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Bridging gap between cyber and hybrid working

With most businesses adopting hybrid working models in the wake of COVID-19, some employees are splitting their time between working at the office and working remotely. For cyber security professionals, however, this poses new challenges associated with hybrid work environments and remote workers that need to be considered. As employees are working across two locations, potentially using different devices, there are emerging opportunities for cyber attackers to effectively breach the network, writes Alan Hayward, Sales and Marketing Manager at the networks product company SEH Technology, pictured.

One of the biggest cybersecurity risks of the hybrid working model is unsecured home networks. It’s fair to say that most employees will not understand network security beyond the basics, often requiring an educational process from cybersecurity and IT professionals. Businesses may also see an increase in stolen or lost work devices, with the possibility that equipment is misplaced during daily commutes or from employees’ homes. In addition, IT leaders have witnessed a soar in targeted phishing attacks during the global pandemic, as cybercriminals have been able to take advantage of distracted remote workers.

With this in mind, organisations need to take these considerations into account when deploying their hybrid working model and adjust their cybersecurity strategies accordingly.

Equipping hybrid workers with the right tools

It’s clear that employees need the right tools to be able to effectively manage their workload and responsibilities. As a result, it’s up to the IT leaders and cybersecurity experts within the business to provide them with the right software and hardware devices that they will need. This includes secure cloud storage solutions, collaboration applications, video conferencing software and password managers. Not only do these solutions help improve workers productivity both in the workplace and at home, but they also create safer work with bolstered security measures.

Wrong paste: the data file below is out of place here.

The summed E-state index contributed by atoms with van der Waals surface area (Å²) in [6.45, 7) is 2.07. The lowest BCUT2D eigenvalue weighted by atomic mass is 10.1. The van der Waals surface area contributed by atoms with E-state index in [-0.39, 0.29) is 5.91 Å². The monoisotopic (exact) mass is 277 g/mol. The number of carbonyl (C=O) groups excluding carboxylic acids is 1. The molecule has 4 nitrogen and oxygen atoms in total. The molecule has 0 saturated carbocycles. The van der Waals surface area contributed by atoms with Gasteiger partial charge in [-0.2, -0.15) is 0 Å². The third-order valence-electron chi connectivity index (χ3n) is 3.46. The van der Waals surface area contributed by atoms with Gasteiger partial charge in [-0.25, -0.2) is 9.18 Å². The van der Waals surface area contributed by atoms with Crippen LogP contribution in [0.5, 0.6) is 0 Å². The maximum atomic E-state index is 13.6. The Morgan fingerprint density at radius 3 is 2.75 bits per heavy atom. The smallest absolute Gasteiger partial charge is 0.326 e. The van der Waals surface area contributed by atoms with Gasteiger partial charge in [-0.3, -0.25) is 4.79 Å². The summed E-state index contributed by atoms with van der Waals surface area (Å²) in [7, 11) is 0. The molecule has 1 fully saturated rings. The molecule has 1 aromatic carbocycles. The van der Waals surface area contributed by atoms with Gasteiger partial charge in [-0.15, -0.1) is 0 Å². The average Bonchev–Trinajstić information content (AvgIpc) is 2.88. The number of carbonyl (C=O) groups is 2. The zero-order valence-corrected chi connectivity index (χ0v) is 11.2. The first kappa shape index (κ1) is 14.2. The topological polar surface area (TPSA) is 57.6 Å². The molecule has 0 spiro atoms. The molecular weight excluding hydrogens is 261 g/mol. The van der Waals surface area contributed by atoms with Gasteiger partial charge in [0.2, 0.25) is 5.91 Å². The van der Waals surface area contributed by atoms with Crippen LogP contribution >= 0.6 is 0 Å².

Another vital element to consider is USB dongles that can contain huge amounts of valuable or sensitive data. They can also easily be misplaced and when inserted into an organisation’s IT systems, malware can be introduced. These dongles may be openly shared amongst hybrid workers, making it more difficult to track what they contain, where they’ve been, and who has used them. Dongle servers are a popular choice as they allow USB dongles to become available over a network. This means copy-protected software can be used as normal, but users don’t need to connect the license dongles directly to their client, minimising the risk of data breaches and attacks on the organisation’s network.

Establishing a multi-layered security approach

With hybrid working introducing an extensive network perimeter, companies will need to implement multiple layers of security to limit external and internal threats. Firewalls for example are a strong defence to prevent threats from entering the network, by creating a barrier between employees devices and the internet with closed ports of communication. Furthermore, encryption and advanced email filtering are great ways to shield hybrid workers from online dangers that they may fall victim to in today’s hybrid work.

What’s more, virtual Private Networks (VPNs) allow hybrid employees to access the organisation’s IT resources securely from home or in the office, including email or file services. VPNs create an encrypted network connection that authenticates the user or devices and secures data in transit between the employee and the organisation’s services. Multi-factor authentication can also reliably defend the organisation against password-based attacks as employees are required to present two or more pieces of evidence during authentication.

Launching a cybersecurity training programme

In a recent survey, it was reported that almost 60 per cent of IT leaders plan to introduce cybersecurity awareness training if their organisation adopts permanent hybrid work. This is because many data breaches are a result of human error and investing in cybersecurity awareness training will ensure employees are no longer the weakest link. It’s vital to introduce cyber security training for staff and students to help them build an understanding of how to best mitigate the risks.

Additionally, they should also be trained on the use of their devices in both on-site and remote scenarios. This will include secure storage and management of user credentials or passwords and how to report a cybersecurity incident, as well as building an awareness of the risks and the ways that they can be prevented. Employees can also be re-educated on how to recognise threats like spam, phishing and cyberattacks.

Future of cybersecurity

Over the past 18 months, businesses across the globe have had to adapt to a period of unprecedented change. One of these changes is the emergence of hybrid working which allows employees to take advantage of the flexibility to work either from home or in the office. This model comes with its own set of cybersecurity challenges, derived from the blurred network perimeter, a mix of personal and work devices and an increase in cyber threats. Now is the time for IT leaders to implement cybersecurity strategies and revisit risks to bridge the gap between running a business remotely and ensuring it is security compliant.


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